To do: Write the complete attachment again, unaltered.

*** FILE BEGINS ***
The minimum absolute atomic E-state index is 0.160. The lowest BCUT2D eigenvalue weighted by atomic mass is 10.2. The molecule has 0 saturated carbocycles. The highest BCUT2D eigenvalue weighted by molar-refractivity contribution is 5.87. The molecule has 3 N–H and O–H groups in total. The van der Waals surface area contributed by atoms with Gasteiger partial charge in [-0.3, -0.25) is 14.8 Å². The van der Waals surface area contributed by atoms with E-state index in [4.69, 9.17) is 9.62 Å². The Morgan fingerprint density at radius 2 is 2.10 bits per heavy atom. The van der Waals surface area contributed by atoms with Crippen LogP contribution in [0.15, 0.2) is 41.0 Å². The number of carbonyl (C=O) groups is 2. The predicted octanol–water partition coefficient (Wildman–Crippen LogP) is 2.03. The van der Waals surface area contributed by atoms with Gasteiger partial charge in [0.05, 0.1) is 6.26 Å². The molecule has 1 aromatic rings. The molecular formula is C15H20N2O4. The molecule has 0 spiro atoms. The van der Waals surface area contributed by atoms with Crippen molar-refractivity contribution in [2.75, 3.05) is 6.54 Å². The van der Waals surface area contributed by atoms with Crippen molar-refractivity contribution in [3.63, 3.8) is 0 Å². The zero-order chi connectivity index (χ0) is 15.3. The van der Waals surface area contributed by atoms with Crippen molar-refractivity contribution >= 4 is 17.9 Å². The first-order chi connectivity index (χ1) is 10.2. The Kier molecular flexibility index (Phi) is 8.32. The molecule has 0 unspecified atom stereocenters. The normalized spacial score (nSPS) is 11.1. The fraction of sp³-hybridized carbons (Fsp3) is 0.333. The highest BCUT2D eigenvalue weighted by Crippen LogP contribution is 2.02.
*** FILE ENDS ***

The minimum absolute atomic E-state index is 0.160. The lowest BCUT2D eigenvalue weighted by atomic mass is 10.2. The molecule has 0 saturated carbocycles. The highest BCUT2D eigenvalue weighted by molar-refractivity contribution is 5.87. The molecule has 3 N–H and O–H groups in total. The van der Waals surface area contributed by atoms with Gasteiger partial charge in [-0.3, -0.25) is 14.8 Å². The van der Waals surface area contributed by atoms with E-state index in [4.69, 9.17) is 9.62 Å². The Morgan fingerprint density at radius 2 is 2.10 bits per heavy atom. The van der Waals surface area contributed by atoms with Crippen LogP contribution in [0.15, 0.2) is 41.0 Å². The number of carbonyl (C=O) groups is 2. The predicted octanol–water partition coefficient (Wildman–Crippen LogP) is 2.03. The van der Waals surface area contributed by atoms with Gasteiger partial charge in [0.05, 0.1) is 6.26 Å². The molecule has 1 aromatic rings. The molecular formula is C15H20N2O4. The molecule has 0 spiro atoms. The van der Waals surface area contributed by atoms with Crippen molar-refractivity contribution in [2.75, 3.05) is 6.54 Å². The van der Waals surface area contributed by atoms with Crippen molar-refractivity contribution in [3.63, 3.8) is 0 Å². The zero-order chi connectivity index (χ0) is 15.3. The van der Waals surface area contributed by atoms with Crippen molar-refractivity contribution >= 4 is 17.9 Å². The first-order chi connectivity index (χ1) is 10.2. The Kier molecular flexibility index (Phi) is 8.32. The molecule has 0 unspecified atom stereocenters. The normalized spacial score (nSPS) is 11.1. The fraction of sp³-hybridized carbons (Fsp3) is 0.333. The highest BCUT2D eigenvalue weighted by Crippen LogP contribution is 2.02.